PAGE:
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December 2, 2012 - First Sunday of Advent

Jer 33:14-16; 1 Thes 3:12-4:2; Lk 21:25-28, 34-36

November 30, 2012

With this Sunday we begin the season of Advent, one of the most beautiful periods of the Church's liturgical year. With the sounds of Christmas carols surrounding us in malls and on the radio, we can easily assume that Advent is meant solely to prepare us for the great feast of Christmas (so get shopping!). While that is true, it is not the complete story. Advent, in fact, is meant to remind us of three great "arrivals" (the literal meaning of the Latin word "adventus"): 1. The coming of Christ two thousand years ago in Bethlehem; 2. The coming of Christ at the end of time; and 3. The coming of Christ into our everyday lives of faith.
The readings for this Sunday give special attention to the second and third types of "arrivals." The reading from Luke's Gospel is part of a discourse that Jesus gives during his final days of teaching in the Jerusalem Temple. In this magnificent setting - a building that was truly one of the wonders of the world in the first century - Jesus warns his disciples that the great stones and beautiful decorations of this temple would one day cease to be. Even something that seemed so permanent and sacred as the Temple would not endure. Jesus goes on to reflect on the final destiny of humanity. There would be conflict and suffering but the final endpoint is not chaos or emptiness but the coming of the Son of Man "with power and great glory." When that happens, Jesus tells his followers, "stand erect and raise you heads because your redemption is at hand."
Taken as a whole, the Scriptures are concerned with two fundamental questions: First, Where did we come from? And What is our ultimate origin? And second, Where are we going? What is our ultimate destiny? In fact, the Biblical saga sees a link between "origins" and "ends". Our origin is in the creative act of a loving God who is not content to be "alone" or solitary but who creates abundant and beautiful life. The supreme creation, according to the Bible, is the human being, male and female, creatures yes, but made in the image and likeness of God, filled with divine life and able, like God, to love and to be loved.

If that act of creative love is our ultimate origin, a return to that vortex of love that is God is our true destiny. Although it uses many different metaphors to express it, the Scriptures see the final destiny of the human family as communion with the God of love who first created it. This is the central message of Jesus himself, the Word made flesh, who in the beautiful prologue of John's Gospel is presented as coming from the heart of God, becoming flesh and dwelling among us, and then himself returning to loving communion with the Father who sent him. Thus Jesus Christ reveals that, at their deepest level, our lives have purpose and meaning. The canon of the Scriptures reflects this: the story begins with the account of creation in Genesis and ends with the Book of Revelation and its vision of a new and astoundingly beautiful Jerusalem, the dwelling place of God with humanity where there will be no more tears and no more death.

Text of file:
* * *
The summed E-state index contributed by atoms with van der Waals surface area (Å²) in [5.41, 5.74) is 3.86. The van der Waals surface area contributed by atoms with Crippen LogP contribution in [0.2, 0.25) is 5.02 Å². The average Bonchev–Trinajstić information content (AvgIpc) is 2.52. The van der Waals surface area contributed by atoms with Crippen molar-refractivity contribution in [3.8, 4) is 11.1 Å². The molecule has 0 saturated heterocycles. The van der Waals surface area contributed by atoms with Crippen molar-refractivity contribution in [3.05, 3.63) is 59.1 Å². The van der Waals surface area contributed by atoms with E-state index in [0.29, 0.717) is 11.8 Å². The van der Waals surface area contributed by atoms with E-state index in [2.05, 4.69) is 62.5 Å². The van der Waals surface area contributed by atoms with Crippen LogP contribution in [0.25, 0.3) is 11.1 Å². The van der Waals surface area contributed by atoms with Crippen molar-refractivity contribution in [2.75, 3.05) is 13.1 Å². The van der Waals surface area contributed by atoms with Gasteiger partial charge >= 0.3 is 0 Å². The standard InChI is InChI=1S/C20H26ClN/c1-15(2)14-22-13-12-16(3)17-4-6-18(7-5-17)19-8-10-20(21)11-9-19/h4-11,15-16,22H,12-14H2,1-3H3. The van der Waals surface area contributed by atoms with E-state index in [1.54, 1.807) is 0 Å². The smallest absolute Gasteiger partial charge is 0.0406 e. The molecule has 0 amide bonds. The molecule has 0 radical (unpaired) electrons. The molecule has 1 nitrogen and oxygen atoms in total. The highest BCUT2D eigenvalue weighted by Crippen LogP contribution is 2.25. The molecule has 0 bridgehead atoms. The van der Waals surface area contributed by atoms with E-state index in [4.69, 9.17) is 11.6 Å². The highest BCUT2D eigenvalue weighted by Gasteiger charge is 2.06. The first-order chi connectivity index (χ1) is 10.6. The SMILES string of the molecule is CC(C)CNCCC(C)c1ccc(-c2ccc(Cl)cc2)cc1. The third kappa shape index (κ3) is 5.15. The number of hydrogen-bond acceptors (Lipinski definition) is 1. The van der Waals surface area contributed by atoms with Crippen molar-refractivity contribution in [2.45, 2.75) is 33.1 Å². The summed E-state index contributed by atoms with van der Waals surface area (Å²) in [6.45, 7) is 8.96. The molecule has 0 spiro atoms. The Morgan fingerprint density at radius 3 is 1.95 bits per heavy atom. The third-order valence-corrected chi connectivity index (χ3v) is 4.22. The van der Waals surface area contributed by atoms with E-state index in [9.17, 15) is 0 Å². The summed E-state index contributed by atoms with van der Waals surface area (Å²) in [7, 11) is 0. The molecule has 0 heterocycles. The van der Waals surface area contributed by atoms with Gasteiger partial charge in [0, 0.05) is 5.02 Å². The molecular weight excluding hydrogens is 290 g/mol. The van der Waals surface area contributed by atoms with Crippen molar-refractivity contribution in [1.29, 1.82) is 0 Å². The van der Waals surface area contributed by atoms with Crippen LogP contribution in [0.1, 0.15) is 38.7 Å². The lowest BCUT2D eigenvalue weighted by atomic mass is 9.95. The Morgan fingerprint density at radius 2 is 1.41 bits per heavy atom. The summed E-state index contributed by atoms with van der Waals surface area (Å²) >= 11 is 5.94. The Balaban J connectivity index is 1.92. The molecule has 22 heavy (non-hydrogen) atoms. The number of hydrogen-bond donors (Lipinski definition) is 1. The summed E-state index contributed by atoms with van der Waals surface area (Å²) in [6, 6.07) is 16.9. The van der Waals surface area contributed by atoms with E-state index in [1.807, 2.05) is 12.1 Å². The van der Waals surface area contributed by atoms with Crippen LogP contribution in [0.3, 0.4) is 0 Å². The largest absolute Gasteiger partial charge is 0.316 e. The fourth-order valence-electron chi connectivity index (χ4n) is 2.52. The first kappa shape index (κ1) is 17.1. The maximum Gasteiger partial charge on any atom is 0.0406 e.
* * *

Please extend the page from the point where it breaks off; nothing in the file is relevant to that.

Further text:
All three of our readings this Sunday long for that final day where love rules and death is defeated. And all three remind us what we must do in the meantime: being awake and alert to the presence of God's grace all around us; living lives of integrity and justice; conducting ourselves in a way that pleases God. Advent reminds us that we are not to live our lives in fear nor indulge in idle speculation about the timing of the end of the world. We should not waste our time with anxious doomsday predictions but, rather, have a sense of hope and purpose and be committed to living lives worthy of God's intense love for us. The true Advent - and Christian - stance is found in Jesus' words: "Stand erect and raise your heads because your redemption is at hand."

Fr. Donald Senior, CP
President, Professor of New Testament Studies

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